If you’re curious about other ways to use get_posts() for custom fields, I’d recommend checking out the official documentation, as well as the documentation for the WP_Query class which is used internally by get_posts().

Pros and Cons of Custom Fields

The biggest pro and the biggest con for the WordPress implementation of custom fields is actually the same thing – simplicity.

I consider it a pro in this case because it’s incredibly easy to add custom fields to a post or page, and the functions for retrieving those fields are relatively basic. Someone with even a minimal knowledge of PHP can get up and running with WordPress custom fields with only a few trips to the documentation.

On the other hand, just having a simple textarea to use for a field value is quite limiting and potentially error-prone. For example, if you need to use the custom fields to store and retrieve things that are true or false, or selected from a predefined list of options, a textarea may not be the best option. Or you just may need something more advanced, with robust APIs and multiple different types of custom fields.

How ACF Fields Are Different

The Advanced Custom Fields plugin takes the spirit of the custom fields functionality in WordPress core and extends it with over 30 different field types and options for those fields.

It also allows you to organize multiple fields into a “Field Group” – a collection of fields that should display on a location of your choosing.

The ACF field group page.

Within the fields you assign to each field type, there are several settings to further customize each field so you can make sure it works exactly as you need it to. For example, you can have an image field that restricts the available image types and has a min/max file size requirement:

The settings for an ACF image field.

You can also set each field to show up conditionally based on the values of other fields – handy for more complex forms or content:

The ACF conditional logic settings.

To make something like the “Related Posts” functionality with less effort, you could use ACF’s relationship field. This lets you select from existing posts, pages, or custom post types. No more having to manually find and remember the post IDs! You can also tell the relationship field to only select from certain post types or from posts that have a certain taxonomy (i.e., category or tag).

The ACF relationship field.

Once you’ve assigned a field group to a post or page, ACF will take care of adding the metaboxes, saving the data, and formatting the values based on the field type selected. Here’s what the new “Related Posts” panel in the post editor looks like after switching to ACF:

A gif showing how the relationship field is used.

Rendering the related posts in PHP is quite similar to how you would do it with WordPress custom fields, so I won’t bore you with the details. Generally, instead of using get_post_meta() to get the field values, you’d use ACF’s function get_field().

Creating Global Fields With the ACF Options Page

The options page feature in ACF Pro allows you to add extra admin pages to edit ACF fields. Unlike WordPress custom fields, this allows you to create global fields that are not attached to a particular post or page. Instead, the data can be displayed on any page throughout your WordPress site. This makes it ideal for a number of use cases, including header and footer data.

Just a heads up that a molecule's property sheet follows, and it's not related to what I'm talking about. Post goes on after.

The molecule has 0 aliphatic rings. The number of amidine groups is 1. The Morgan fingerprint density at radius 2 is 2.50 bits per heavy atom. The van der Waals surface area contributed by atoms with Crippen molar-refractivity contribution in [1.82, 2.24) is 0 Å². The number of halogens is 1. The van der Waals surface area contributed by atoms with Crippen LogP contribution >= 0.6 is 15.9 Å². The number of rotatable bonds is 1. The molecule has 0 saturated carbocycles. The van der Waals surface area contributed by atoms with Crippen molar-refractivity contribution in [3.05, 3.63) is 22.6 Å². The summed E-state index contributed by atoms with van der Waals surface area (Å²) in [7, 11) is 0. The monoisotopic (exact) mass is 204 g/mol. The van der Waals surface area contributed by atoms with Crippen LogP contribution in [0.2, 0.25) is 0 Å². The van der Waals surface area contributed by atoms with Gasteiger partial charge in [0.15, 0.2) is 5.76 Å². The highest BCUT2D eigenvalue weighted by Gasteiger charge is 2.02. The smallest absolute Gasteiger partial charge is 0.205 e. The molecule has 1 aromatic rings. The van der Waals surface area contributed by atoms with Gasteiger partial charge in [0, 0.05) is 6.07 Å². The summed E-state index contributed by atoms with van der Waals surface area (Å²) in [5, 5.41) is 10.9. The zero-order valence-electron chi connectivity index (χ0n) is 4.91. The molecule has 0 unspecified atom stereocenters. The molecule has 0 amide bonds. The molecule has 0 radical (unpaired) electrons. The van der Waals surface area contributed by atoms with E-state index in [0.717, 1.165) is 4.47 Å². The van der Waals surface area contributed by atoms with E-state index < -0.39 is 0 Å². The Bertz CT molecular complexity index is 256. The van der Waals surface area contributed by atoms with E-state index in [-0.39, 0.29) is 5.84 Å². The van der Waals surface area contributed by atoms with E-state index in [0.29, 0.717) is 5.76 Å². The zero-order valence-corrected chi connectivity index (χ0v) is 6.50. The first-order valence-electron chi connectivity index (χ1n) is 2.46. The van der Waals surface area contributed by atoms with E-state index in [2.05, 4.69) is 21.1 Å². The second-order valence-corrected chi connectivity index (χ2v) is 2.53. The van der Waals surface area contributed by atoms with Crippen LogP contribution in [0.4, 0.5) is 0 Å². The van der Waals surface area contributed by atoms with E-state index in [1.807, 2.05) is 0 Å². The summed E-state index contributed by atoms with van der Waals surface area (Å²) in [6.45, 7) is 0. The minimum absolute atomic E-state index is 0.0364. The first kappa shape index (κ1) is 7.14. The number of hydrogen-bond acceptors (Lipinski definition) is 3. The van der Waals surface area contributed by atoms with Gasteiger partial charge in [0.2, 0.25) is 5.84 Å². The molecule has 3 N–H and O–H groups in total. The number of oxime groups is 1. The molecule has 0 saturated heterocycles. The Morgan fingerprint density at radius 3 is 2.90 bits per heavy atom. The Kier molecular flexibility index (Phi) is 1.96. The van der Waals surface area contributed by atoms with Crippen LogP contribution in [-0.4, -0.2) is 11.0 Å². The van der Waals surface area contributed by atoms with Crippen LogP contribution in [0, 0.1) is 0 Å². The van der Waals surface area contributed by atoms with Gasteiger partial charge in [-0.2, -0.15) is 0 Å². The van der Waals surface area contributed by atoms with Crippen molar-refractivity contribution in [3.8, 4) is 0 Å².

Open your functions.php file and add the line of code below to create an options page:


if( function_exists('acf_add_options_page') ) {

This will add a default options page to the sidebar in your admin area. You can add parameters to customize your new options page. For example, adding the code below to your functions.php will create a customized options page with multiple child pages:


if( function_exists('acf_add_options_page') ) {
        'page_title'     => 'Theme General Settings',
        'menu_title'    => 'Theme Settings',
        'menu_slug'     => 'theme-general-settings',
        'capability'    => 'edit_posts',
        'redirect'        => false
        'page_title'     => 'Theme Header Settings',
        'menu_title'    => 'Header',
        'parent_slug'    => 'theme-general-settings',
        'page_title'     => 'Theme Footer Settings',
        'menu_title'    => 'Footer',
        'parent_slug'    => 'theme-general-settings',
All API functions can be used with the option page’s fields, but a second parameter is required to target the options page. This is explored in-depth here.

Using ACF Advanced Field Types

Aside from the relationship field, ACF has a variety of field types that range from a basic checkbox field all the way to more advanced field types like the Repeater field and the Google Map field. These fields can also be inserted into custom blocks or displayed in the WordPress REST API, so the possibilities with ACF are almost endless.

We’ll look at the Repeater field as an example. This is an extremely useful field, as it provides a low-effort solution for repeating content types such as slides, team member bios, or any other data that you want to render in your theme multiple times.

This is because the Repeater field acts as a parent to a set of sub-fields which can be replicated as many times as necessary. Any type of field can be used within a Repeater field:

The settings for an ACF repeater.

When editing a post, you’ll then be able to add multiple rows containing those fields. This is similar to how you can add multiple rows of the same WordPress custom field, except you can do it with multiple fields at once!

Editing a page with a repeater field.


WordPress custom fields are a useful tool for adding some custom (if relatively basic) functionality to your website. Even being an avid ACF user, I’d still at least consider using the core custom fields if I only needed a basic text field in a few pages. But with anything more than that, I’d have no trouble letting ACF handle the job.

Have you ever used the WordPress custom fields on your websites? If so, would you ever use them again? Let us know in the comments.